Sunday, 29 June 2008

SING A SONG OF SEVEN

I was recently tagged by Good Dog as follows:

List seven songs you are into right now. No matter what the genre, whether they have words, or even if they’re not any good, but they must be songs you’re really enjoying now.

Musically speaking, I'm not exactly known for being 'right into' anything - except a lot of very diverse classical music which I've discounted here - but I'm going to have a go!

So, here goes.............

First off is a reasonably contemporary performance (and the only one in my seven!): Jamie Cullum playing and singing the Stanley Adams-Maria Grever number, 'What A Difference A Day Made'.

I was hugely excited when I first heard Cullum's debut album, Twentysomething, and whilst his subsequent albums have rather failed to live up to my expectations, I still love his free-fall piano playing and that incredible voice - youthfully hopeful, smokily mature - which combine to create a mood that is both aspirational and nostalgic...


Next, and inevitably, is a Disney number! I often listen to Disney songs and I once made a BBC radio series about the studio's musical output. I have many favorites including (obviously) 'When You Wish Upon A Star' from Pinocchio and the entire original soundtrack from Mary Poppins which I play whenever I am feeling really depressed because it unfailingly lifts my spirits...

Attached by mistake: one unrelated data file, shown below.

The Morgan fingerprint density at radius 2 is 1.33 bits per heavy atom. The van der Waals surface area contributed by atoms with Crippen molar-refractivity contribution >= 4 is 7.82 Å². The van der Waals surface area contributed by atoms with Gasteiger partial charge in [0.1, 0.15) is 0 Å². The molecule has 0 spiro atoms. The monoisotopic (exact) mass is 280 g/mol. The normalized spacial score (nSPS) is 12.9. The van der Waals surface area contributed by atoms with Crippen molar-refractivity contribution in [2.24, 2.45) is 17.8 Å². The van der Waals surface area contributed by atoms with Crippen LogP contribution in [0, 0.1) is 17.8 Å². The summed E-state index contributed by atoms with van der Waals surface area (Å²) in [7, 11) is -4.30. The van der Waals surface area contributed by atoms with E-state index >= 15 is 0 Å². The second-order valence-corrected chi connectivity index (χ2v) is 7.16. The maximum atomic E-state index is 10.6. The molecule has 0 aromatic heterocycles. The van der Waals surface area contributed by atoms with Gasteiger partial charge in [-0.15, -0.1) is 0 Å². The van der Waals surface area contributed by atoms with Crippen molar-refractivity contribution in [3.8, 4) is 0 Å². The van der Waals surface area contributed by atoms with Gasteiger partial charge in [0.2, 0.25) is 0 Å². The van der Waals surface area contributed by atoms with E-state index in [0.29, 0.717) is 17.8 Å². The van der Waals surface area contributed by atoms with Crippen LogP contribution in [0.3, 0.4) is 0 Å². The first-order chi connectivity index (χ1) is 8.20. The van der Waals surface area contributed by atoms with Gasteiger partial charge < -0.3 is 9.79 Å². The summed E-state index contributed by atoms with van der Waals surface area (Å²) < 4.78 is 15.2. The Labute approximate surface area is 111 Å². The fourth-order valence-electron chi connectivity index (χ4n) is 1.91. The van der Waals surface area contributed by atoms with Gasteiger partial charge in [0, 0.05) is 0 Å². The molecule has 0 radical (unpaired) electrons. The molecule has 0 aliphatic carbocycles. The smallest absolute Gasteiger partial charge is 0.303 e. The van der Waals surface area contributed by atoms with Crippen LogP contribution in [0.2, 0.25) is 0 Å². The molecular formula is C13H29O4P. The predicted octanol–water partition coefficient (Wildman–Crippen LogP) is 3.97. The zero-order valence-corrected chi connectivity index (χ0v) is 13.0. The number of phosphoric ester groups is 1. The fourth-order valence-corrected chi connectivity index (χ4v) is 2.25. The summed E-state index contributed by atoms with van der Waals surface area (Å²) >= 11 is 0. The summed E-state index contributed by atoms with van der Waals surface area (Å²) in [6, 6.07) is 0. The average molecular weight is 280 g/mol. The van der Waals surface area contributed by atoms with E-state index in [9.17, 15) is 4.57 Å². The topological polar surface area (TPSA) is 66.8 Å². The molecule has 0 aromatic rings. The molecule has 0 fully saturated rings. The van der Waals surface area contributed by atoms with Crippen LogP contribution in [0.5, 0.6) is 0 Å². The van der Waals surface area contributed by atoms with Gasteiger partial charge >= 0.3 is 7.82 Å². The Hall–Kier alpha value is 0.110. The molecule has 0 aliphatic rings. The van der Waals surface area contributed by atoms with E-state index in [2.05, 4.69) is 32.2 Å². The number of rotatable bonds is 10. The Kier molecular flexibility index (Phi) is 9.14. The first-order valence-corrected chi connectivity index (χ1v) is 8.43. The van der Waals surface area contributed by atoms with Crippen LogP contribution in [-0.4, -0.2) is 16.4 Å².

This is the title song from The Three Caballeros (1944) written by Ernesto Cortázar, Manuel Esperón and Ray Gilbert and featuring the Dinning Sisters, Ethel Smith at her famous electric organ (yep, you read that correctly) and the voice talents of Clarence Nash as Donald Duck, José Oliviera as José Carioca (he's the Brazilian, cigar-smoking parrot) and Joaquin Garay as the Mexican rooster, Panchito.

It's a memorable song filled with infectious energy and I can never hear it without smiling and seeing, in my mind's eye, those exhaustingly mad-cap visuals...


Now a duet between two of my favourite vocalists and musical legends: Judy Garland and Barbra Streisand.

Performed on The Judy Garland Show in 1963, Judy (aged 41) sings 'Get Happy', counterpointed by Barbra (then just 21) singing 'Happy Days Are Here Again'. Pure and enduring magic!

Camp?
Well maybe just a tidge...


Let's get macho for a moment! Here's the cheese-grater voice of Tom Waits with a 1999 performance of 'Innocent When You Dream'.

I first heard this song when it was used in the 1995 Wayne Wang/Paul Auster film, Smoke, starring Harvey Keitel, William Hurt and Forest Whitaker. I bought the film soundtrack, played this one number to distraction and then set off in search of some more idiosyncratic numbers by Tom Waits.